The QT interval and ventricular arrhythmias: long QT syndrome (LQTS)
The QT interval is the time interval from the beginning of the QRS complex to the end of the T-wave. This interval represents the total time taken to de- and repolarize the ventricles (Figure 1). The length of the QT interval correlates strongly with the risk of potentially life-threatening ventricular arrhythmias. Therefore, the QT interval must always be assessed when interpreting the ECG. Long QT syndrome (LQTS) is manifest when a long QT interval induces ventricular arrhythmias.
The QT interval is inversely related to heart rate. As the heart rate increases, the QT interval decreases and vice versa. Thus, to judge whether the QT interval is normal or not, one must take the current heart rate into account. This is done by adjusting the QT interval for the heart rate, and the resulting QT interval is referred to as corrected QT interval, or simply QTc interval. The primary hazard lies in long QTc intervals, because they predispose to a very unstable polymorphic ventricular tachycardia called torsade de pointes. Abnormally short QTc interval is also arrhythmogenic but it is a very rare condition.
Many formulas have been suggested to calculate corrected QT intervals. Some of these formulas follow:
The Framingham study:
Bazett’s formula is the most used formula. However, all above listed formulas were developed several decades ago and they have drawbacks which is why we do not recommend them for clinical practice. Instead it is recommended that the automatic calculation of corrected QT interval be used. This QTc is calculated in all modern ECG machines and the formulas used are more precise than those listed above. It can also be recommended that whenever the QTc interval is prolonged, that it be verified manually. Manual measurement is performed by measuring the interval between the first (earliest) sign of ventricular depolarization (in any lead) until the latest sign of ventricular repolarization (any lead).
Long QT interval causes long QT syndrome
Abnormally prolonged QTc interval is referred to as long QTc interval (or just long QT interval, without the “c”). The upper reference limit for QTc interval is 460 ms in males and 470 ms in females. QTc intervals exceeding these limits may cause torsade de pointes. If this occurs, i.e if a person with long QT interval experience such ventricular arrhythmias, the condition is referred to as long QT syndrome (LQTS).
Causes of long QT interval
A long QT interval is either congenital (genetic) or acquired.
Congenital long QT syndrome is caused by mutations in cardiac ion channels. More than 10 types of congenital prolongation of the QT interval has been discovered. Congenital QT prolongation is a very serious condition with high mortality. Among untreated patients who have experienced one episode of syncope, 20% die within 1 year. Fortunately, this this mortality figure may be reduced to 1% over 15 years of follow-up with the use of evidence based treatments. Three types of LQTS (LQT1, LQT2 and LQT3) represent roughly 90% of all cases of congenital LQTS. It is estimated that the prevalence of congenital QT prolongation is 1 per 2000 individuals in the population (prevalence figures from Italy). Importantly, individuals with congenital QT prolongation frequently report occurrences of unexplained syncope or cardiac arrest in the family. Such hereditary information is a strong predictor of sudden cardiac death.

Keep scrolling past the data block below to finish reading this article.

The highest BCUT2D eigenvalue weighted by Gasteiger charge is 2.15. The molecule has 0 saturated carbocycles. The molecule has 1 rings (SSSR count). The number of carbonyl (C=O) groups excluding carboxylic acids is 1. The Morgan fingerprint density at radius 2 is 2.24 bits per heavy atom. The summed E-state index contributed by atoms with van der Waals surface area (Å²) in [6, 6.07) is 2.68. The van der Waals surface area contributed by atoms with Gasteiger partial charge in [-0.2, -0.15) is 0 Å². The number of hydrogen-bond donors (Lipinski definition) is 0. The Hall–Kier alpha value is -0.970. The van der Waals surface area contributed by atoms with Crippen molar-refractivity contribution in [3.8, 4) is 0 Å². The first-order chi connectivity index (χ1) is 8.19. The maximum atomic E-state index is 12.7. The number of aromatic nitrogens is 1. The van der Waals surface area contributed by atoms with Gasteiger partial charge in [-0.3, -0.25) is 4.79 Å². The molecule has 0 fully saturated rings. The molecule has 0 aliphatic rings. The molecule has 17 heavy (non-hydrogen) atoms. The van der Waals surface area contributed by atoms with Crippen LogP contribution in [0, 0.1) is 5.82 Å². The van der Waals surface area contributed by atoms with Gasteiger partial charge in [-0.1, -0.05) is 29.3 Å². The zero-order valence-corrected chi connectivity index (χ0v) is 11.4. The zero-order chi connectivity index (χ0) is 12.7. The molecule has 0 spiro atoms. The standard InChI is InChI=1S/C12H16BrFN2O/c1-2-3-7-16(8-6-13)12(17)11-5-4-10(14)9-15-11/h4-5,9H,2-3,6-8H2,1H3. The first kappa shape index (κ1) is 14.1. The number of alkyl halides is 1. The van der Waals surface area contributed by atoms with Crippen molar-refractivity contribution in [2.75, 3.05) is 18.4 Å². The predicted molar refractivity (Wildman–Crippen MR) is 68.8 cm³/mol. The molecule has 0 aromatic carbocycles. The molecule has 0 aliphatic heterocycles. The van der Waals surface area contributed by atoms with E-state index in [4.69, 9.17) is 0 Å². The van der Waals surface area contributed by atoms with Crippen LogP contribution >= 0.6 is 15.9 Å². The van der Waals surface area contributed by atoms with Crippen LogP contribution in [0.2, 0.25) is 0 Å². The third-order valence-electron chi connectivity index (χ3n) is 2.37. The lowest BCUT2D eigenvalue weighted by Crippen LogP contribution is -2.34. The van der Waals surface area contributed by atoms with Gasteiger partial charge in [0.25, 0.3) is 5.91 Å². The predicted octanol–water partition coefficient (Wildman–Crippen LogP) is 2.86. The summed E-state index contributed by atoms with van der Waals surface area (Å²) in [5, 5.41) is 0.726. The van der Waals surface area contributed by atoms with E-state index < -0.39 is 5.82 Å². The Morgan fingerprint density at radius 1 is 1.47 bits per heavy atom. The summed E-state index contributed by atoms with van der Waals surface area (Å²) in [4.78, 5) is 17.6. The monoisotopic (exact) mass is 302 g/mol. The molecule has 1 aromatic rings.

Acquired long QT syndrome is caused by medications (amiodarone, sotalol, procainamide), hypokalemia, hypomagnesaemia and pronounced bradycardia. Because each of these factors (medications, electrolyte disorders and bradycardia) are all common, but only appear to cause QT prolongation in some individuals, it is thought that there has to be an underlying genetic susceptibility to develop acquired long QT syndrome.
The risk of developing torsade de pointes (polymorphic ventricular tachycardia) is evident in both congenital and acquired QT prolongation. The longer the QT interval the greater the risk of developing torsade de pointes. In general, torsade de pointes develops at QTc intervals greater than 490 milliseconds.
Torsade de pointes is usually induced by a premature ventricular beat occurring early in the cardiac cycle. The risk of torsade de pointes increases during bradycardia. Torsade de pointes causes syncope (or pre-syncope) but the arrhythmia is usually self-terminating (within 30 seconds). A minority of cases of torsade de pointes progress to ventricular fibrillation, which is fatal unless treatment is given promptly. Figure 2 shows torsade de pointes.
Besides the QT interval itself, the T-wave may provide valuable information regarding the type of long QT syndrome; particularly it may differentiate between type 1 LQTS, type 2 LQTS and type 3 LQTS. The T-wave should be assessed in the chest leads. Refer to Figure 3. Occasionally persons with LQTS display T-wave alternans, meaning that the amplitude or direction of the T-wave alternates from one beat to the next. T-wave alternans is an indicator of very high risk of torsade de pointes. Sinus pauses may also occur in congenital LQTS.
ECG criteria for torsade de pointes
- Prolonged QTc interval before appearance of torsade de pointes.
- Twisting of the QRS complexes around the isoelectric baseline (polymorphic ventricular tachycardia).
Congenital long QT syndrome (LQTS)
At least 13 variants of congenital LQTS have been described. The mutations have autosomal inheritance with reduced penetrance. LQTS type 1, type 2 and type 3 (called LQT1, LQT2 and LQT3) represent 90% of all cases of long QT syndrome. LQT1 and LQT2 each represent roughly 40% of all cases.
Long QT syndrome type 1 (LQT1) is caused by a mutation in the potassium channel KCNQ1 (loss of function mutation). The arrhythmias usually occur during physical activity (for some reason swimming appears to be highly arrhythmogenic) and other situations with high sympathetic activity. LQT1 is characterized by T-wave with broad base (Figure 3). LQT1 is the most common type of congenital LQTS.